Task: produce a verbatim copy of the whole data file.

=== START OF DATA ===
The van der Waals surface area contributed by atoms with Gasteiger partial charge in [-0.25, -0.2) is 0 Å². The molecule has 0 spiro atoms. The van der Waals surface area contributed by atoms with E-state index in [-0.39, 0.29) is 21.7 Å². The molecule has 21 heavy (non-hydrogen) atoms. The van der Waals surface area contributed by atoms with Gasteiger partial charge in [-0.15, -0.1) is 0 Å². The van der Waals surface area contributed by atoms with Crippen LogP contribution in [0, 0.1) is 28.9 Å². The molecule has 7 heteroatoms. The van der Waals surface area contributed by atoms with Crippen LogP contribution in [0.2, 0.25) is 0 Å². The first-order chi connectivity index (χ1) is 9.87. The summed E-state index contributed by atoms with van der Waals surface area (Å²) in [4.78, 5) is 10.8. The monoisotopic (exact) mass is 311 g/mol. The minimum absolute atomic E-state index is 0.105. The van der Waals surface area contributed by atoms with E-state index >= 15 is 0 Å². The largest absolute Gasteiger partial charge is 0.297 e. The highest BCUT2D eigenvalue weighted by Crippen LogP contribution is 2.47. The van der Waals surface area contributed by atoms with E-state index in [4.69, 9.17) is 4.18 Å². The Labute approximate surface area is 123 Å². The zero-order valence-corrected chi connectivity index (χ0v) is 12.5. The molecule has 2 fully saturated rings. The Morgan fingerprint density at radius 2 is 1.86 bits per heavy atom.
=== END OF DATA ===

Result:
The van der Waals surface area contributed by atoms with Gasteiger partial charge in [-0.25, -0.2) is 0 Å². The molecule has 0 spiro atoms. The van der Waals surface area contributed by atoms with E-state index in [-0.39, 0.29) is 21.7 Å². The molecule has 21 heavy (non-hydrogen) atoms. The van der Waals surface area contributed by atoms with Gasteiger partial charge in [-0.15, -0.1) is 0 Å². The van der Waals surface area contributed by atoms with Crippen LogP contribution in [0, 0.1) is 28.9 Å². The molecule has 7 heteroatoms. The van der Waals surface area contributed by atoms with Crippen LogP contribution in [0.2, 0.25) is 0 Å². The first-order chi connectivity index (χ1) is 9.87. The summed E-state index contributed by atoms with van der Waals surface area (Å²) in [4.78, 5) is 10.8. The monoisotopic (exact) mass is 311 g/mol. The minimum absolute atomic E-state index is 0.105. The van der Waals surface area contributed by atoms with E-state index >= 15 is 0 Å². The largest absolute Gasteiger partial charge is 0.297 e. The highest BCUT2D eigenvalue weighted by Crippen LogP contribution is 2.47. The van der Waals surface area contributed by atoms with E-state index in [4.69, 9.17) is 4.18 Å². The Labute approximate surface area is 123 Å². The zero-order valence-corrected chi connectivity index (χ0v) is 12.5. The molecule has 2 fully saturated rings. The Morgan fingerprint density at radius 2 is 1.86 bits per heavy atom.